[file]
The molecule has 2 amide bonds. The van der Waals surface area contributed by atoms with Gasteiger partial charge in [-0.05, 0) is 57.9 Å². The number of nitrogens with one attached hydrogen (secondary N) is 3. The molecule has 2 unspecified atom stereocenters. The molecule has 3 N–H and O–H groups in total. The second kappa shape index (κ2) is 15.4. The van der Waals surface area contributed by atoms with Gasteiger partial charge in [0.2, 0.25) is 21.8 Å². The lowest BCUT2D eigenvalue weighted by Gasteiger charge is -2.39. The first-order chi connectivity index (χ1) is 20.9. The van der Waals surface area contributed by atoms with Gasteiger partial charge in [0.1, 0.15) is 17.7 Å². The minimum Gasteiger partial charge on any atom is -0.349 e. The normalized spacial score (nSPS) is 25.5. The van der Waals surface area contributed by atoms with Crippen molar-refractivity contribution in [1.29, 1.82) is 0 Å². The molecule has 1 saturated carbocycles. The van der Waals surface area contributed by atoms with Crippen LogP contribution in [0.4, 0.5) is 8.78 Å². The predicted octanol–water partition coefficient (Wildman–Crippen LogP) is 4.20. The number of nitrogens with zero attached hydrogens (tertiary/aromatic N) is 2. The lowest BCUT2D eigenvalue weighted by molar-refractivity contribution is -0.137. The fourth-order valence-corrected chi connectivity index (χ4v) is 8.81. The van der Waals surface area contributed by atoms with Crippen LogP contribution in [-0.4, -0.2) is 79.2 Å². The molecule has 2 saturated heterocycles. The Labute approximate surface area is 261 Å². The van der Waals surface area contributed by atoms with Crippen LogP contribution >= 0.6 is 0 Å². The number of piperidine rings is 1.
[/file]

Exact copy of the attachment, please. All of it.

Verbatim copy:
The molecule has 2 amide bonds. The van der Waals surface area contributed by atoms with Gasteiger partial charge in [-0.05, 0) is 57.9 Å². The number of nitrogens with one attached hydrogen (secondary N) is 3. The molecule has 2 unspecified atom stereocenters. The molecule has 3 N–H and O–H groups in total. The second kappa shape index (κ2) is 15.4. The van der Waals surface area contributed by atoms with Gasteiger partial charge in [0.2, 0.25) is 21.8 Å². The lowest BCUT2D eigenvalue weighted by Gasteiger charge is -2.39. The first-order chi connectivity index (χ1) is 20.9. The van der Waals surface area contributed by atoms with Gasteiger partial charge in [0.1, 0.15) is 17.7 Å². The minimum Gasteiger partial charge on any atom is -0.349 e. The normalized spacial score (nSPS) is 25.5. The van der Waals surface area contributed by atoms with Crippen molar-refractivity contribution in [1.29, 1.82) is 0 Å². The molecule has 1 saturated carbocycles. The van der Waals surface area contributed by atoms with Crippen LogP contribution in [0.4, 0.5) is 8.78 Å². The predicted octanol–water partition coefficient (Wildman–Crippen LogP) is 4.20. The number of nitrogens with zero attached hydrogens (tertiary/aromatic N) is 2. The lowest BCUT2D eigenvalue weighted by molar-refractivity contribution is -0.137. The fourth-order valence-corrected chi connectivity index (χ4v) is 8.81. The van der Waals surface area contributed by atoms with Crippen LogP contribution in [-0.4, -0.2) is 79.2 Å². The molecule has 2 saturated heterocycles. The Labute approximate surface area is 261 Å². The van der Waals surface area contributed by atoms with Crippen LogP contribution >= 0.6 is 0 Å². The number of piperidine rings is 1.